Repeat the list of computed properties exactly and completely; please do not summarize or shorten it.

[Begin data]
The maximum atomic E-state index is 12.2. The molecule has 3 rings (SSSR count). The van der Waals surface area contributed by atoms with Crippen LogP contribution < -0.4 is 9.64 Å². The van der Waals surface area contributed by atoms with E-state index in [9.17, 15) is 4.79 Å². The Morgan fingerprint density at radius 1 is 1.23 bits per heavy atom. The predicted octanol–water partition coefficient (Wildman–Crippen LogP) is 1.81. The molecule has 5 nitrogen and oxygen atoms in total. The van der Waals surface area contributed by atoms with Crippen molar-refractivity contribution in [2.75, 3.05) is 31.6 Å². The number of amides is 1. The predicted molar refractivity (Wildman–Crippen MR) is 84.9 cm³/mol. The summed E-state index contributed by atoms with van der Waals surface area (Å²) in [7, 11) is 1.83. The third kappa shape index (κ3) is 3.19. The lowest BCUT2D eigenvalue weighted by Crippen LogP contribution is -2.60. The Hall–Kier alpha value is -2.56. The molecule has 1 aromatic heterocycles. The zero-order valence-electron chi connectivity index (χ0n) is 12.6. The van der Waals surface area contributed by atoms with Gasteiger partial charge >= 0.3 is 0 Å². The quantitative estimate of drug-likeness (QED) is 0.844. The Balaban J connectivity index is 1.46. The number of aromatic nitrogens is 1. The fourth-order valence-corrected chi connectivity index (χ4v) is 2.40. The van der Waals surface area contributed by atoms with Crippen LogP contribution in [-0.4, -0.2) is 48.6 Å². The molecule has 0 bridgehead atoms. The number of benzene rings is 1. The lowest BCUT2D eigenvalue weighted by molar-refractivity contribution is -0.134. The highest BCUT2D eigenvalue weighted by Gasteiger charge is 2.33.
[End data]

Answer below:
The maximum atomic E-state index is 12.2. The molecule has 3 rings (SSSR count). The van der Waals surface area contributed by atoms with Crippen LogP contribution < -0.4 is 9.64 Å². The van der Waals surface area contributed by atoms with E-state index in [9.17, 15) is 4.79 Å². The Morgan fingerprint density at radius 1 is 1.23 bits per heavy atom. The predicted octanol–water partition coefficient (Wildman–Crippen LogP) is 1.81. The molecule has 5 nitrogen and oxygen atoms in total. The van der Waals surface area contributed by atoms with Crippen molar-refractivity contribution in [2.75, 3.05) is 31.6 Å². The number of amides is 1. The predicted molar refractivity (Wildman–Crippen MR) is 84.9 cm³/mol. The summed E-state index contributed by atoms with van der Waals surface area (Å²) in [7, 11) is 1.83. The third kappa shape index (κ3) is 3.19. The lowest BCUT2D eigenvalue weighted by Crippen LogP contribution is -2.60. The Hall–Kier alpha value is -2.56. The molecule has 1 aromatic heterocycles. The zero-order valence-electron chi connectivity index (χ0n) is 12.6. The van der Waals surface area contributed by atoms with Gasteiger partial charge >= 0.3 is 0 Å². The quantitative estimate of drug-likeness (QED) is 0.844. The Balaban J connectivity index is 1.46. The number of aromatic nitrogens is 1. The fourth-order valence-corrected chi connectivity index (χ4v) is 2.40. The van der Waals surface area contributed by atoms with Crippen LogP contribution in [-0.4, -0.2) is 48.6 Å². The molecule has 0 bridgehead atoms. The number of benzene rings is 1. The lowest BCUT2D eigenvalue weighted by molar-refractivity contribution is -0.134. The highest BCUT2D eigenvalue weighted by Gasteiger charge is 2.33.